Some wrote about love: Sean Tenhoff, a decorative painter by day, drew "How the Square Fell in Love with the Triangle," a polite romance between two different shapes. Tenhoff had a yellowed 1987 Webster's Dictionary nearby to check his spelling and a blue, plastic ruler to help him draw straight lines.

Others talked about hate: Daniel Ochsendorf, or Danno, who works at the IDS Center Kinko's, 80 S. 8th St., wrote "Mermzy in Wormzer's Big Day" about a previous co-worker. Mermzy is a bully with a potluck stomach and bug eyes. By the end of "Wormzer's Big Day," everyone has perished -- except for Danno, who's off drinking screwdrivers.

Some depicted themselves: Cannon's tale was semi-autobiographical, splaying a weary "Kevin" battling restlessness and Hollywood. "Look at what I'm holding! Twenty-four pages of egocentric self-reference! This is pure gold!" the character Shad (a Cartoonist co-conspirator) said to the illustrated Kevin, midway through the story.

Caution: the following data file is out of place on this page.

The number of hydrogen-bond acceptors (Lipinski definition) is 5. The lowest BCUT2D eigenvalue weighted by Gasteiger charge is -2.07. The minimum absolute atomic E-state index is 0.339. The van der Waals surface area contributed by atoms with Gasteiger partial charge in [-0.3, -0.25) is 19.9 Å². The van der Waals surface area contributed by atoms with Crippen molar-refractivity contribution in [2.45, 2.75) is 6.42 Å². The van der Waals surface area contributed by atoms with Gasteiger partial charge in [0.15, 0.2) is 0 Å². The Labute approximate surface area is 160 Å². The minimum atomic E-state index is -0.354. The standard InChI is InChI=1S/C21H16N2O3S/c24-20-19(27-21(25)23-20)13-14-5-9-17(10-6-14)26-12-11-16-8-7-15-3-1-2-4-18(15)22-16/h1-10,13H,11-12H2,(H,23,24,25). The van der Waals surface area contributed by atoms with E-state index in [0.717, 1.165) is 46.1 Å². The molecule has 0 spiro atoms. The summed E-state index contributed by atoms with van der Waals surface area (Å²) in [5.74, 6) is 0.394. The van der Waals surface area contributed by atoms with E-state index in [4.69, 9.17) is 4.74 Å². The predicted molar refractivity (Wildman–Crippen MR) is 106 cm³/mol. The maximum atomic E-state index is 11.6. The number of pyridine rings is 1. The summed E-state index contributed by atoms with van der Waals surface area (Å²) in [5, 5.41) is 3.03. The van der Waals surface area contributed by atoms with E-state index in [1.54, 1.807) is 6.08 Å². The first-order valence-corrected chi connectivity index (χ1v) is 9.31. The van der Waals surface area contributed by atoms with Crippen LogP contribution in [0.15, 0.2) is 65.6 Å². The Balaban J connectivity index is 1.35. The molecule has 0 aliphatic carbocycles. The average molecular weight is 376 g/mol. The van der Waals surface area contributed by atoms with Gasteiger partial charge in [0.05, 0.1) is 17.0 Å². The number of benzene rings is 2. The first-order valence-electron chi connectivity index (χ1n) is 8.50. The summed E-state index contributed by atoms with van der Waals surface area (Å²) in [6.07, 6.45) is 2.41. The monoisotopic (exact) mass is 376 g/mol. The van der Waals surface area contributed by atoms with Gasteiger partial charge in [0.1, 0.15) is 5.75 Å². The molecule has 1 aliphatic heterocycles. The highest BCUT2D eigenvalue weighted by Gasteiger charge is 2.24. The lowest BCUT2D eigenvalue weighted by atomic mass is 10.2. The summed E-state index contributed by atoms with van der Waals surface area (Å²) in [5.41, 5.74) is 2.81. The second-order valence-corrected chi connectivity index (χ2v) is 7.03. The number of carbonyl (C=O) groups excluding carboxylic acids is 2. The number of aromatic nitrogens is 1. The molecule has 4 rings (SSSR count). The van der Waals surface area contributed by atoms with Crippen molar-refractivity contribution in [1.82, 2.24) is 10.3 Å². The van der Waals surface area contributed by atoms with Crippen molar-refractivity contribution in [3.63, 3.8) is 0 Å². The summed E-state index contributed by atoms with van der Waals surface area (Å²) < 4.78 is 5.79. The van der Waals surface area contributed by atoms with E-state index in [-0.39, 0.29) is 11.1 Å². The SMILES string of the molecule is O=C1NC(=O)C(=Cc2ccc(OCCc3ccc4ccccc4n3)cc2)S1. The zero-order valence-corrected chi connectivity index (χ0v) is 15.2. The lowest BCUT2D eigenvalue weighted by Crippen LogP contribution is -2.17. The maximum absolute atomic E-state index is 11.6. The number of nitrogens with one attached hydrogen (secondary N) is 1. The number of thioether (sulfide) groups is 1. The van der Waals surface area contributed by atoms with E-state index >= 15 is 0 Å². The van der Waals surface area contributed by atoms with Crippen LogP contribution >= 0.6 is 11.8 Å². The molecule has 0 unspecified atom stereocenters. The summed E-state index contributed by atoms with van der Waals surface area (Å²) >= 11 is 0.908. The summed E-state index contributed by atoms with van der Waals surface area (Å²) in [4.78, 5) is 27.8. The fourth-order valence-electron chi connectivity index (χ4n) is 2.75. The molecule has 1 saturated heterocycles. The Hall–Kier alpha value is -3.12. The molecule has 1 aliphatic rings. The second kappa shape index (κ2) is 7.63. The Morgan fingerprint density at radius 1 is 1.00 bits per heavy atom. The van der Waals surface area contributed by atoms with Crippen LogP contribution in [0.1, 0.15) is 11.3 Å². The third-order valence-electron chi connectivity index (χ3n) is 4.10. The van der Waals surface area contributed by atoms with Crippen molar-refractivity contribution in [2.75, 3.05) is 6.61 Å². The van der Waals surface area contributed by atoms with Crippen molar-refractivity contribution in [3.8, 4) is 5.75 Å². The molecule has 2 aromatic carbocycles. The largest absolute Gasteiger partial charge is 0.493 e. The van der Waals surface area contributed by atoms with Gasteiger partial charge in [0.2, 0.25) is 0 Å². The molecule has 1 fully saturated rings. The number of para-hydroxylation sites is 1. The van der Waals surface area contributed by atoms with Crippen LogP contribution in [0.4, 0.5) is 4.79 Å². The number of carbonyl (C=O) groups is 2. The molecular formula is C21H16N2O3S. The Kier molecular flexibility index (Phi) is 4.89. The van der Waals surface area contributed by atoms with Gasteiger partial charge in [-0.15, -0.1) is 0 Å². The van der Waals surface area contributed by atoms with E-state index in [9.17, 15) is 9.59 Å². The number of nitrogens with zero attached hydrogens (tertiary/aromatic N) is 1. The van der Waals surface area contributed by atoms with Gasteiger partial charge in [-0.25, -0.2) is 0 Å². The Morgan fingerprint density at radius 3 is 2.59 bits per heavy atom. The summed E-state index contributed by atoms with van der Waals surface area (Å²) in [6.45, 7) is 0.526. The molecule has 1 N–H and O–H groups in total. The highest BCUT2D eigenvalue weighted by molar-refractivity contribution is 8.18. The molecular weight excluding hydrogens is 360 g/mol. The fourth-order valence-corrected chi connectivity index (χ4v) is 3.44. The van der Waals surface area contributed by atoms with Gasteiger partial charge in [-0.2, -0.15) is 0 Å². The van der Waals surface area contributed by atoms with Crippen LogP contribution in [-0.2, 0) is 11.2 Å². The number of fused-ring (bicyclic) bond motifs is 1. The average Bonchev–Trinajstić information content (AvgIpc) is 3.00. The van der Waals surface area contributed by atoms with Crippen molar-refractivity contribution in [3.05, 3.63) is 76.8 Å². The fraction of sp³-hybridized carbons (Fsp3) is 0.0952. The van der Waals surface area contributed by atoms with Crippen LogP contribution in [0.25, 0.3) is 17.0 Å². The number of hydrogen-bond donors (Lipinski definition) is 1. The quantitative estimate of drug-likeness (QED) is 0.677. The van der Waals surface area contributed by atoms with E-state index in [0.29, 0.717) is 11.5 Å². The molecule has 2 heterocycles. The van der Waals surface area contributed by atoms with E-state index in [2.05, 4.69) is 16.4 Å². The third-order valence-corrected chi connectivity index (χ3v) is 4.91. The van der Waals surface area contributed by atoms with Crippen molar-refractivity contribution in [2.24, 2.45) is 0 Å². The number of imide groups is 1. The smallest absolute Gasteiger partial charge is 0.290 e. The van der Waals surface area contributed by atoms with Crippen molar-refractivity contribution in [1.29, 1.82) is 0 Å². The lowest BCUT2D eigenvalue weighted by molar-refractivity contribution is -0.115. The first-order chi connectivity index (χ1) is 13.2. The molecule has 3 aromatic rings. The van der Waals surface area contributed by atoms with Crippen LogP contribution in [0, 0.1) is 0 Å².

Cannon, who also works as a chauffeur and landscaper, worked neatly with a cutout grid for clean lines and straight edges. Outlining the grid first, he wrote dialogue second and drew pictures last. He said he's grown more interested in the writing aspect. He averaged 10 minutes to get through a panel.

Wirtzfield said he didn't know what he was doing until the 12th page. The cartoonist, who draws hydraulic part diagrams by day and runs the and Web sites, said he focuses on creating comics that he finds "personally meaningful, but utilizing lots of different styles and techniques."

That usually means political satires, but for this night he drafted an action-adventure, "the most clich/d comic here," he said.